News / Asia

South Korean Activists Send Propaganda-Filled Balloons into North

Former North Korean defectors who were soldiers when they lived in North Korea release a balloon containing $1 banknotes, radios, CD and leaflets denouncing the North Korean regime towards the north near the demilitarized zone, which separates the two Koreas, in Paju, north of Seoul, Jan. 15, 2014.
Former North Korean defectors who were soldiers when they lived in North Korea release a balloon containing $1 banknotes, radios, CD and leaflets denouncing the North Korean regime towards the north near the demilitarized zone, which separates the two Koreas, in Paju, north of Seoul, Jan. 15, 2014.
VOA News
Activists in South Korea, including some North Korean defectors who were soldiers when they lived in the North, sent propaganda-loaded balloons over the border into North Korea on Wednesday, defying Pyongyang's past threats of retaliation against the launches.

The helium-filled balloons were stuffed with DVDs and leaflets documenting human rights abuses in the North. They also contained 1,000 U.S. $1 bills and small USB drives loaded with the Korean-language version of Wikipedia.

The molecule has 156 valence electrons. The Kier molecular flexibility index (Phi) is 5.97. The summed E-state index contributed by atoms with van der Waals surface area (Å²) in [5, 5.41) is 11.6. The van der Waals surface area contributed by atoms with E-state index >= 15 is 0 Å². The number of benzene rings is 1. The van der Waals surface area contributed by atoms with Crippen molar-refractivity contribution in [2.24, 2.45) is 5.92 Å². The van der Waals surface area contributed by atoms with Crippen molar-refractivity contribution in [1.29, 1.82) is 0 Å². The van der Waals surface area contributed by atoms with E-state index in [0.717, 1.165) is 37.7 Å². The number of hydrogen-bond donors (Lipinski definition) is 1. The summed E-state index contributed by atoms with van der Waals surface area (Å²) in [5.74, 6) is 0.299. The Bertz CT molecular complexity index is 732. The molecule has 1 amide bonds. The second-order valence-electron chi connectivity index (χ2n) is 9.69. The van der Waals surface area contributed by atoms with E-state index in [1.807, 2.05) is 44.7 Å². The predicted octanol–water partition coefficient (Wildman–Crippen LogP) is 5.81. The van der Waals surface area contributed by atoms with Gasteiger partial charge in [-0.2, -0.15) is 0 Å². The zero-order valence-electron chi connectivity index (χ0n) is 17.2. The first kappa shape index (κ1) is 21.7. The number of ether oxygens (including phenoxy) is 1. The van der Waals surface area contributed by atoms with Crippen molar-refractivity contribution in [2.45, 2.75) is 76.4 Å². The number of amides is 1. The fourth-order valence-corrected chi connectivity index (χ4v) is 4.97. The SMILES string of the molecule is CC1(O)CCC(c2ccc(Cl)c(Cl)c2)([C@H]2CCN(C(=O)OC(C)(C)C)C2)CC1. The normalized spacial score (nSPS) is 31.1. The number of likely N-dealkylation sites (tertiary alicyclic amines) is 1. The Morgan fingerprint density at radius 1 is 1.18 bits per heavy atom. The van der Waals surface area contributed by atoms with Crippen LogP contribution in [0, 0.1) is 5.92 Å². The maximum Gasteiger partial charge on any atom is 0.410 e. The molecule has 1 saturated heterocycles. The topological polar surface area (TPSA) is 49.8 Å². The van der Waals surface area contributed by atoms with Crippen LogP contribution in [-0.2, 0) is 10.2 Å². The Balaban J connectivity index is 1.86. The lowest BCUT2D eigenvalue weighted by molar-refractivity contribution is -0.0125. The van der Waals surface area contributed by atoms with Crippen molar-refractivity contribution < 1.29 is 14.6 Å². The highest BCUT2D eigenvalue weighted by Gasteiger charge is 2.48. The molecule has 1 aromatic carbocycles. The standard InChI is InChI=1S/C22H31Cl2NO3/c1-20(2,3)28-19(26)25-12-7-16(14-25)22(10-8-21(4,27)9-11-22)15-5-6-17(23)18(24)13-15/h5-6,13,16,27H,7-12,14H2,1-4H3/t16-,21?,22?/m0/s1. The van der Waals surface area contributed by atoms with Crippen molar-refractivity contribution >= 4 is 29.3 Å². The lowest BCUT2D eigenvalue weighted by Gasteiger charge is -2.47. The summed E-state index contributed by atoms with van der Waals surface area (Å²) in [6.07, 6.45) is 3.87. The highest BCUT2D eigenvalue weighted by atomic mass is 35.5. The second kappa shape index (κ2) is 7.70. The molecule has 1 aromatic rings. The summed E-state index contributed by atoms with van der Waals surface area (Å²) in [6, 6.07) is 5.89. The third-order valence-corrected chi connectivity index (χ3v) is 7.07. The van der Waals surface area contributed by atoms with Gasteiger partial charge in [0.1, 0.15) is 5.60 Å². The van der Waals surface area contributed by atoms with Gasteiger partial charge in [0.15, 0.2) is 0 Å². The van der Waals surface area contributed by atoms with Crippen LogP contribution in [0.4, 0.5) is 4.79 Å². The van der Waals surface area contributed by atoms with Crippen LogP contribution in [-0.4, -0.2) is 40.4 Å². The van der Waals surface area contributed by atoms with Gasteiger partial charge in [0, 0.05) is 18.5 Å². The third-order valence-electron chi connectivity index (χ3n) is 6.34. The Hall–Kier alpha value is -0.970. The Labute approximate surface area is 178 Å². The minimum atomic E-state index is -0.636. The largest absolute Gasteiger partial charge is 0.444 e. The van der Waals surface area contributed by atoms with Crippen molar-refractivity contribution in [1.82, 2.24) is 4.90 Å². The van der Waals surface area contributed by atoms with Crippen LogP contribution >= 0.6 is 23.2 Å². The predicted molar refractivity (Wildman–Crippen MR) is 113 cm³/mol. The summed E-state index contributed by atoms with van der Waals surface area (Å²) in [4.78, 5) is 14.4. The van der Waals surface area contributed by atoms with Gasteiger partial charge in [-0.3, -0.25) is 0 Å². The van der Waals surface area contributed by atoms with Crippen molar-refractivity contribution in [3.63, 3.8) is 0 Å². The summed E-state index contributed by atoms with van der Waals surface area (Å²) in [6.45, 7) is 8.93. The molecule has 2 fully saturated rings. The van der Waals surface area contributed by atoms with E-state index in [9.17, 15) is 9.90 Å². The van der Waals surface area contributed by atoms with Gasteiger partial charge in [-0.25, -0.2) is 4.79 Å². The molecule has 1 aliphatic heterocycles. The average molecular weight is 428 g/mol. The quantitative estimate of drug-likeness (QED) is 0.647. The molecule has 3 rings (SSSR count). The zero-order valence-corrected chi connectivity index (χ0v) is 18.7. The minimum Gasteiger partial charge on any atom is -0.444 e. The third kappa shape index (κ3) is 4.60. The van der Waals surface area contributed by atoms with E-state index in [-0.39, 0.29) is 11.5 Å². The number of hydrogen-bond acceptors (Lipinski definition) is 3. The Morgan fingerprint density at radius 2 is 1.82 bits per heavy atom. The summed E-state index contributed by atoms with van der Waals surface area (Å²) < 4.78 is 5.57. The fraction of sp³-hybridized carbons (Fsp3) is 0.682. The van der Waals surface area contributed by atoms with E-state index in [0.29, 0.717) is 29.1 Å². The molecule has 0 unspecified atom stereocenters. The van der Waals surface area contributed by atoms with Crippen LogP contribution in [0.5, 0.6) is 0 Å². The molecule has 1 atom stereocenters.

Thor Halvorssen of the U.S.-based Human Rights Foundation, which helped organize the launch, called the balloons "controversial," but said it is crucial North Koreans be allowed to access information the rest of the world already enjoys.

South Korean Activists Send Propaganda-Filled Balloons into Northi
X
January 15, 2014 3:26 PM
South Korean activists sent propaganda-loaded balloons over the border into North Korea on Wednesday, defying Pyongyang's past threats of retaliation against the launches.

North Korea has lashed out at previous balloon launches, threatening to shell South Korea in response to such actions, which it calls deliberate provocation by Seoul that could lead to war. Seoul maintains that it has nothing to do with the launches.

South Korea is watching the North closely following last month's execution of Jang Song Thaek, the powerful uncle and mentor of North Korean leader Kim Jong Un. Jang was accused of plotting a coup, raising fears of instability in Pyongyang.

Some analysts have said North Korean leaders could carry out another nuclear or long-range missile test in order to build internal unity.

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